You could either just switch back to the longer stop, or add a 20mm segment of a 'black' (soft density) Bilstein stop to the shortened original white (medium density) your Bilstein HDs came with. That'd be an easy drop-in for you - just remove the strut insert and add the new bump stop segment. It's also a two-stage bump stop - initially soft, then firming up with more compression / bottoming.

Thanks for your feedback! Let's do a project on your F80! Or find me someone up here to work with!
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Old Thu, Nov-22-2018, 11:07:52 PM   #199
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Default Re: Shock dynos, Fat Cat Motorsports and custom valved Bilstiens

It's time to talk turkey ... and see what the MCS really looks like on the inside! Well, I don't have damper gas pressures, but I can guess at them.

I was provided these graphs in PDF format by an M3Forum member:

MCS_2W_with_remote_reservoir_Rebound_sweep.pdf

MCS_2W_with_remote_reservoir_Compression_sweep.pdf

My understanding is they're for the BMW E46 M3, hence relevant to this shock dyno thread. I did some calculations on the high speed compression and rebound slope, the overall rebound-to-bump ratios, and estimated gas force based on shaft diameter and likely fill pressure. I'll make more comments over the weekend, but you can see what's going on and start to look under the hood at what's really going on, beyond marketing hype.

OE E46 M3 Sachs front vs. E36 M3 Moton Clubsport (full soft) - older Moton very similar to newer MCS!

I noted that the OE E46 M3 Sachs looks VERY SIMILAR to the MCS in terms of the compression curve! I also had data from an E36 M3 Moton Clubsport which I included below. So, as many manufacturers do, it seems MCS took the OE damper and based their design off that. I get it, it's easy, but it's not sophisticated.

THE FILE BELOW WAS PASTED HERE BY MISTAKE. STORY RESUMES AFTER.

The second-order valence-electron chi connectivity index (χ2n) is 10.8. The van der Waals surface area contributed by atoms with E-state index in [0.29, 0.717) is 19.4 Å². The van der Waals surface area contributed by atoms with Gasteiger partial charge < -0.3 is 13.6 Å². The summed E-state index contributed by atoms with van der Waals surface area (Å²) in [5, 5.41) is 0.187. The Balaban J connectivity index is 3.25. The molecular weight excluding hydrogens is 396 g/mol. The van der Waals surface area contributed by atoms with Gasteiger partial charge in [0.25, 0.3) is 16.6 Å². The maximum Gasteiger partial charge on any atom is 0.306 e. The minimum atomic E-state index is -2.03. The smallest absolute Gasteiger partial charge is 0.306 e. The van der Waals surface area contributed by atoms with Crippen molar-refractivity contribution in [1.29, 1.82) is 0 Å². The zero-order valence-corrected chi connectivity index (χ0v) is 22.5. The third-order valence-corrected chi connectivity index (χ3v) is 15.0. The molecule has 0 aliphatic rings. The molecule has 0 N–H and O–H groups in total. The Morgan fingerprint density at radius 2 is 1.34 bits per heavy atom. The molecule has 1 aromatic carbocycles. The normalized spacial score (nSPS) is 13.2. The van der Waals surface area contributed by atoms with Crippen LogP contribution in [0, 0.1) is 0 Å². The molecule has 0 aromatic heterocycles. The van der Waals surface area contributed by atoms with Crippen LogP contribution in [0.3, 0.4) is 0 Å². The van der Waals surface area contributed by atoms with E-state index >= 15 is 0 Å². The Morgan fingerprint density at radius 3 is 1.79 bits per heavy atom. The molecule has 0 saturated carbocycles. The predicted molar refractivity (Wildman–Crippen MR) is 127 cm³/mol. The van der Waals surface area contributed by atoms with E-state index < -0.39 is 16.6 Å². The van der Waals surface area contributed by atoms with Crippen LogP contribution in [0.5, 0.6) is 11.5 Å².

Rebound sweep with my comments:



Compression sweep with my comments:



===

My observations are:

1. The pistons are a cheap linear, not nearly as sophisticated as the COB digressive that Bilstein provides and that I use on all street and track setups. Linear pistons are lower-cost to make but have the downside of producing too much force at higher shaft speeds, creating both jacking down on the rebound side and launching up on the compression side.

2. Compression high-speed slope is 11 lb per in/sec. That's not very impressive and isn't 'blowing-off' which you'd want for a more compliant / curb-friendly track or street setup. This high amount of force build-up on the MCS is expected with the linear damping and no clear blow-off occurring.

3. The rebound high-speed slope is 32 lb/ips. That means you're building 3X as much rebound force as compression! Given the baseline damper tune at full soft for both rebound and compression, the MCS is going to jack down anywhere above 20 in/sec damper velocities. That also assumes you're running FULL SOFT on rebound. No matter what your damper setting, this MCS will compromise grip and ride quality to give you needlessly 'sporty' handling.